Trigger warning: Graphic violence, Abuse
On 13th March 2016, Gowsalya and Shankar were out shopping for the latter’s college annual day. The young couple had struggled immensely to get married across the borders of caste and its gatekeepers. They had finally been able to spend 8 months together as husband and wife. They were happy.
On 13th March 2016, five armed men hacked Shankar to death in broad daylight and gravely injured Gowsalya. Shankar was 21 and Gowsalya was 19. The reason? Shankar was a Dalit man and Gowsalya belonged to a socially dominant caste.
It has been almost three years since the tragic incident. Despite undergoing severe physical and emotional trauma, Gowsalya has braved through. She went on to become an anti-caste crusader and is currently a clerk at the Cantonment Board. In memory of Shankar, Gowsalya also runs a foundation which provides underprivileged children with education – called Shankar Social Justice Trust.
Gowsalya also runs a foundation which provides underprivileged children with education – called Shankar Social Justice Trust.
The time around last year, she testified in court against her father for the murder of Shankar. The case resulted in 6 people receiving the death penalty, her father being one of them. Gowsalya expressed regret over her mother not receiving any punishment as it was clear she was complicit in the crime as well.
Gowsalya’s Wedding To Sakthi
On 9th December, Gowsalya got married to Sakthi, a parai (South Indian drum) musician. He also runs an organisation called Nimirvu Kalaiyagam, which aims to bring parai music to the forefront of mainstream music.
Their wedding took place in Thanthai Periyar Dravidar Kazhagam, an apt venue considering theirs was a ‘self-respect’ marriage ceremony – an idea that was pioneered by the rationalist leader Periyar. It was attended by Evidence Kathir, Kolathur Mani, VCK Vanniyarasu, and Ku. Ramakritinan.
The idea behind a self-respect marriage is to shatter the Brahmanist patriarchal hegemony by simplifying the process of marriage, which is done by rendering all caste-based, anti-feminist rituals defunct. What you’re essentially left with once you strip a marriage ceremony of all such customs is just four basic requirements: the absence of a Brahmin officiator, a declaration of willingness to marry the person in question, a symbolic exchange of accessories (typically garlands or rings), and the presence of loved ones.
Both dressed in matching black shirts and jeans, Gowsalya and Sakthi read out their vows to each other and promised to work towards an ‘equal, respect-filled marriage’. This was followed by the performance of a parai recital by the newlyweds.
The Slut-Shaming of Gowsalya
A wedding that symbolically rejected two of the most toxic power structures in India and signified a new, happy beginning for Gowsalya, who has been through several harrowing experiences in the last few years, should have brought only joy to the public.
There was indeed a substantial amount of positive, congratulatory responses – but that doesn’t negate the countless hate comments under every video of their wedding.
People (read: men) are angry that Gowsalya, who claimed to have loved Shankar, has married another man now. They believe having had ‘true love’ for someone means you can never fall in love again, and how, by that logic, Gowsalya never loved Shankar and caused his death unnecessarily. The idea that you can fall in love only once, and that developing a romantic interest in someone else invalidates all the feelings you’ve ever had for other people, is moronic by itself. But what is truly abhorrent is that people are willing to conveniently avoid the truth that Shankar was killed by casteism and hatred, not love.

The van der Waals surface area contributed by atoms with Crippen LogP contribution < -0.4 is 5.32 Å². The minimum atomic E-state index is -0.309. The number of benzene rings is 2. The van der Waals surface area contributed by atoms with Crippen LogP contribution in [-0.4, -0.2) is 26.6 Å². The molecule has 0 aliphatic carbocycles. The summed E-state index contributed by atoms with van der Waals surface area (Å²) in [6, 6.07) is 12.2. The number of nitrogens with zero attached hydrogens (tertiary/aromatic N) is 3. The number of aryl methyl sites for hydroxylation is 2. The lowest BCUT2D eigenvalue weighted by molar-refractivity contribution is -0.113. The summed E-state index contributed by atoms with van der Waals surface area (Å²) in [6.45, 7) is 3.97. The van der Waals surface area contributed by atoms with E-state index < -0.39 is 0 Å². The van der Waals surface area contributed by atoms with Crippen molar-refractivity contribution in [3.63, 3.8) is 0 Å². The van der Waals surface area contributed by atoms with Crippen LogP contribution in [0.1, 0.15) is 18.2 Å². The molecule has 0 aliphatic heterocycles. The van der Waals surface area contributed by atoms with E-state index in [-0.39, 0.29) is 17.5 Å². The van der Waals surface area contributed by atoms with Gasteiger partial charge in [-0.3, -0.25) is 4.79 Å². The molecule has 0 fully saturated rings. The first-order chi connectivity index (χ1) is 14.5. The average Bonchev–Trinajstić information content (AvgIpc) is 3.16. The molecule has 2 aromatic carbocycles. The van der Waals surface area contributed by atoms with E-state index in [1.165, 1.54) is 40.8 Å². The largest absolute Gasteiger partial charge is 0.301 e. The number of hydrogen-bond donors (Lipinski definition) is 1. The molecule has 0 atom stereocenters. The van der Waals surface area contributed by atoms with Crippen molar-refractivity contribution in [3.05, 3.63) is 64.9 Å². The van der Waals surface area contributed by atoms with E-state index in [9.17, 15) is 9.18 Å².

Another reason people attacked Gowsalya is because they feel entitled to have her fit into this mould of the perfect widow. Had she continued to live with Shankar’s family, made the Trust in his name the primary focus of her life, given up on all worldly pleasures and never so far as considered being with another man – she would’ve been lauded. They essentially want her to dedicate her life to Shankar’s legacy. What they fail to understand is that that’s exactly what she’s doing. Marrying another man does not change that.
The User Manual for Being a Woman
This practice of tying a woman’s worth to her relationships with the men in her life is virulent, and frankly, disgusting. Gowsalya has done several admirable things and continues to do them. It’s unfair, nay, cruel, to discredit all of that just because she exercised her autonomy to love again. How many men can you name who have ever been shamed for remarrying after the death of someone they claimed to have loved? How many men can you name whose value has ever been determined by the women in their lives?
But what is truly abhorrent is that people are willing to conveniently avoid the truth that Shankar was killed by casteism and hatred, not love.
Women shouldn’t have to fit society’s idea of the ‘good woman’ for them to be respected. Their right to be respected is inherent. The ‘good woman’ construct is a gaslight tactic that exists solely to limit their agency. This imposition of a user manual on how to be a woman and punishment for even the slightest deviation from it, needs to stop.
No further elaboration is necessary as to how expecting a 21-year-old woman to live a life of celibacy because her ex-husband got brutally murdered, is plain stupid and comes from a place of severe misogyny. Gowsalya is one of the victims here – and if there’s one thing you don’t ask of victims, it is to pay for the crime done unto them.
Featured Image Source: She The People